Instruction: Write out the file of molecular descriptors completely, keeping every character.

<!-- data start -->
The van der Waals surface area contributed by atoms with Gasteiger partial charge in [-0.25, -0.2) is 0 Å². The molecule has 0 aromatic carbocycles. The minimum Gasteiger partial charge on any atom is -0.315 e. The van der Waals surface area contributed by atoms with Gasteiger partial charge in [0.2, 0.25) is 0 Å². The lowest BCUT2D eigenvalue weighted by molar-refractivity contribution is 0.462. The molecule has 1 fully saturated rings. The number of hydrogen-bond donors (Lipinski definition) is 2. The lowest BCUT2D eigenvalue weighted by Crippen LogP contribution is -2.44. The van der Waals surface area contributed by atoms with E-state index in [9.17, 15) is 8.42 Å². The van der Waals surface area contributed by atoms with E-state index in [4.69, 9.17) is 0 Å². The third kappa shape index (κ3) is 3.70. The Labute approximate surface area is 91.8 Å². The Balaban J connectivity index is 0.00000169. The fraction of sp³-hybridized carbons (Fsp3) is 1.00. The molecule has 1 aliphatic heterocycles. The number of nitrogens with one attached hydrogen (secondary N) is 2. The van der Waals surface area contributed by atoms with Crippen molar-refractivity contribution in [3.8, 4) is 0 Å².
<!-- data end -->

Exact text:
The van der Waals surface area contributed by atoms with Gasteiger partial charge in [-0.25, -0.2) is 0 Å². The molecule has 0 aromatic carbocycles. The minimum Gasteiger partial charge on any atom is -0.315 e. The van der Waals surface area contributed by atoms with Gasteiger partial charge in [0.2, 0.25) is 0 Å². The lowest BCUT2D eigenvalue weighted by molar-refractivity contribution is 0.462. The molecule has 1 fully saturated rings. The number of hydrogen-bond donors (Lipinski definition) is 2. The lowest BCUT2D eigenvalue weighted by Crippen LogP contribution is -2.44. The van der Waals surface area contributed by atoms with E-state index in [9.17, 15) is 8.42 Å². The van der Waals surface area contributed by atoms with E-state index in [4.69, 9.17) is 0 Å². The third kappa shape index (κ3) is 3.70. The Labute approximate surface area is 91.8 Å². The Balaban J connectivity index is 0.00000169. The fraction of sp³-hybridized carbons (Fsp3) is 1.00. The molecule has 1 aliphatic heterocycles. The number of nitrogens with one attached hydrogen (secondary N) is 2. The van der Waals surface area contributed by atoms with Crippen molar-refractivity contribution in [3.8, 4) is 0 Å².